If you missed an ealier post, this page has my previous October 2017 Reflection postings.
If you want to read some earlier Reflections, click on the links below for the month you are interested in:
October 27th: Feeling Full and Happy
When you first read the words above, for those who know me well, I bet your first thought was, “Charlotte just ate a caramel apple; inhaled an ice cream sundae; or, savored the flavor of multiple milk duds or red vines. Gotcha! The above title has nothing to do with filling the body with food or seeking some form of physical satisfaction. No, I am going to address feeling fulfilled and happy with life in general.
We are constantly bombarded with ads for the latest and greatest gizmo, diet, fancy car, designer clothes, fabulous restaurants, and of course physical expectations represented by thin hot looking girls, boys, women and men sporting the body of an athlete replete with the appropriate clothing. We tend to believe the ads represent reality and we should be striving to attain that existence. We should look better, dress hipper, attend the right school, find the right job, eat at better places, attend parties, and have so many friends we can’t fit them all on the roof top patio of a major resort hotel.
Do I even need to state the obvious; that attempting to attain what we “think” is right based on external stimulation is not reality? I know because I was in that place at one time. No more – well, at least I am cognizant to the outside pressure to measure up and I do my best to resist the temptation. If I find I am succumbing to the inducement to be, feel, eat or do other than what I can honestly say fills me with joy I take a moment to pull myself off the cliff’s edge, breathe and take inventory of my life.
It is hard to acknowledge that we rarely “need” all the stuff we see or hear about to make us happy. What we need to do is take a minute to assess our current state: are we safe; are we loved and do we love; are we connected to the world around us; and, are our basic needs of food, shelter, clothing and enough funds to pay the bills met? As for everything else, consider what really matters to you. It’s fine to aspire for more and live life with great passion but be really clear why what you are doing is important to you. If you are always striving to feel a fullness in your life by adding more “things” and “stuff” then you are conducting an exercise in futility.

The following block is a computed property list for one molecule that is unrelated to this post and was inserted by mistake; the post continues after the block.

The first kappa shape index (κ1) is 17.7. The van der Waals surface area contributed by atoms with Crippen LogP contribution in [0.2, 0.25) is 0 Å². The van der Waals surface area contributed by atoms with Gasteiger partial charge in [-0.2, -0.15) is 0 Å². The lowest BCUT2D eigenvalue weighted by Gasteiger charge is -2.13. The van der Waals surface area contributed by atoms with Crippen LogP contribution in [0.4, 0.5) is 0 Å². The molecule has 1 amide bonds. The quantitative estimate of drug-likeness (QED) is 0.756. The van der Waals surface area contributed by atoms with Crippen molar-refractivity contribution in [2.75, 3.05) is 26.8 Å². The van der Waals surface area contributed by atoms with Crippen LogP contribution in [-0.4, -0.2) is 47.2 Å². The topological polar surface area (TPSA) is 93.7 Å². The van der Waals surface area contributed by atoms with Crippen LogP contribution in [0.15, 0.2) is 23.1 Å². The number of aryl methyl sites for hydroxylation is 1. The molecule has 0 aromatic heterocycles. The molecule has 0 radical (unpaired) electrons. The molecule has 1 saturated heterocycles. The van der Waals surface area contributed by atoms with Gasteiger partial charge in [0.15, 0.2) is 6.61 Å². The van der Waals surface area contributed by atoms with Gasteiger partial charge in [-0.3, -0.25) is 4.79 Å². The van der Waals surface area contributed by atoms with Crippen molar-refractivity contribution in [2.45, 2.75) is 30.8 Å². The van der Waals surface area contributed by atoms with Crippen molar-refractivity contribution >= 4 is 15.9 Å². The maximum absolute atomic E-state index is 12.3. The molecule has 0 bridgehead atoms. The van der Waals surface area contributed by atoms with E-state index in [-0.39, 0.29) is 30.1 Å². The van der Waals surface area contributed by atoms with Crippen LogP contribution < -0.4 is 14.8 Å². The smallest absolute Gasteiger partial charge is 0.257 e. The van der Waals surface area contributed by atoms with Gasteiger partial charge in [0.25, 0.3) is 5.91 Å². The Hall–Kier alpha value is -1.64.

When you find that “full” and “happy” feeling acknowledge it, hang onto it and savor it. Draw on that feeling several times a day and embrace the tingle you experience knowing you are connected to others, have your needs met and are loved. Doing this several times a day will change the tape in your brain that may be trying to tell you otherwise and lure you into that false sense of “need” and want.”
October 20th: WCFR – It’s all about the Clients
I have written before about the Women and Children’s Free Restaurant (WCFR) and Kitchen. I shared a couple of stories about some of the people who come to the restaurant. Today, I want to talk about the people who work at and volunteer for the WCFR.
WOW! A great word to express how I feel about the men and women I work with every week at the restaurant. I have never met nor worked with a more selfless group. Every minute we are at the restaurant is about making our guests feel welcome, honored, respected and fed with a helping of wonderfully nutritious food served by a staff of joyful, engaging and sensitive women (men aren’t allowed in the dining room but they are joyful in the kitchen).
The women and children who come to us for a meal leave with so much more than a full stomach. Most often they leave with a smile on their face because someone on the staff offered a kind word about their attire, asked how they were doing with total sincerity, inquired about a child or loved one, asked a child how school was going and listened intently to their response. We offer words of encouragement when we feel it is needed, but don’t lecture, criticize or condemn. For some guests WCFR is the one place they can come and feel totally safe and cared for in a dignified and happy environment.
Those of us who spend our time at the WCFR walk away feeling more blessed for the work we do. We know that many of our patrons are down on their luck. It can happen to anyone. There is no one at the restaurant who believes they are better than any of our patrons. Why, because we are all keenly aware that the roles could be reversed at any time for any one of us. If we were in the shoes of our clients would we want to be met with joy, treated with dignity and caring or be seen as “less than” because of their circumstance.
I know which one I would want. At the WCFR we will always be about conveying acceptance, dignity, respect, and joy to all our clients regardless of their life circumstances.